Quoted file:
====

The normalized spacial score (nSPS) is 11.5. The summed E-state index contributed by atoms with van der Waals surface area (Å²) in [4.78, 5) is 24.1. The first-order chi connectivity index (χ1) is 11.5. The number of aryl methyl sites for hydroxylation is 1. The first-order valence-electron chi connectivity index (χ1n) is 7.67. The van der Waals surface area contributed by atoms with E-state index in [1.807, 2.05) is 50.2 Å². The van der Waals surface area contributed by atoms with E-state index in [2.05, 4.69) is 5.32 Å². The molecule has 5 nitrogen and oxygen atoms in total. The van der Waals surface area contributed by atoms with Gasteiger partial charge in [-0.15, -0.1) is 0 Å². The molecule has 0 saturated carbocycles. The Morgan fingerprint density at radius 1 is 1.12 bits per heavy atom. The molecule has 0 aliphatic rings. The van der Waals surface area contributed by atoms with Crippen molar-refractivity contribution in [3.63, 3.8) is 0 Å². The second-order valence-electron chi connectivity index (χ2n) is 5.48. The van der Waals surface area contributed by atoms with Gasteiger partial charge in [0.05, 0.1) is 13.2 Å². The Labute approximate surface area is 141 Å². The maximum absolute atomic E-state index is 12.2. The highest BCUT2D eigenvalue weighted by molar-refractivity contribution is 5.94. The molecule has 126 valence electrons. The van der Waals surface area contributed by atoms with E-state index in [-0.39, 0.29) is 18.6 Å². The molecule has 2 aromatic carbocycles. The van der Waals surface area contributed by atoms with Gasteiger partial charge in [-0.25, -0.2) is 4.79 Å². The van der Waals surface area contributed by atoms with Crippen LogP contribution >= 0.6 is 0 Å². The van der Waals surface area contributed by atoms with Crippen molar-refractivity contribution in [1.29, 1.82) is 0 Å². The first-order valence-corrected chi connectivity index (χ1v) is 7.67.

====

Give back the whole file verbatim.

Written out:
The normalized spacial score (nSPS) is 11.5. The summed E-state index contributed by atoms with van der Waals surface area (Å²) in [4.78, 5) is 24.1. The first-order chi connectivity index (χ1) is 11.5. The number of aryl methyl sites for hydroxylation is 1. The first-order valence-electron chi connectivity index (χ1n) is 7.67. The van der Waals surface area contributed by atoms with E-state index in [1.807, 2.05) is 50.2 Å². The van der Waals surface area contributed by atoms with E-state index in [2.05, 4.69) is 5.32 Å². The molecule has 5 nitrogen and oxygen atoms in total. The van der Waals surface area contributed by atoms with Gasteiger partial charge in [-0.15, -0.1) is 0 Å². The molecule has 0 saturated carbocycles. The Morgan fingerprint density at radius 1 is 1.12 bits per heavy atom. The molecule has 0 aliphatic rings. The van der Waals surface area contributed by atoms with Crippen molar-refractivity contribution in [3.63, 3.8) is 0 Å². The second-order valence-electron chi connectivity index (χ2n) is 5.48. The van der Waals surface area contributed by atoms with Gasteiger partial charge in [0.05, 0.1) is 13.2 Å². The Labute approximate surface area is 141 Å². The maximum absolute atomic E-state index is 12.2. The highest BCUT2D eigenvalue weighted by molar-refractivity contribution is 5.94. The molecule has 126 valence electrons. The van der Waals surface area contributed by atoms with E-state index in [-0.39, 0.29) is 18.6 Å². The molecule has 2 aromatic carbocycles. The van der Waals surface area contributed by atoms with Gasteiger partial charge in [-0.25, -0.2) is 4.79 Å². The van der Waals surface area contributed by atoms with Crippen LogP contribution >= 0.6 is 0 Å². The van der Waals surface area contributed by atoms with Crippen molar-refractivity contribution in [1.29, 1.82) is 0 Å². The first-order valence-corrected chi connectivity index (χ1v) is 7.67.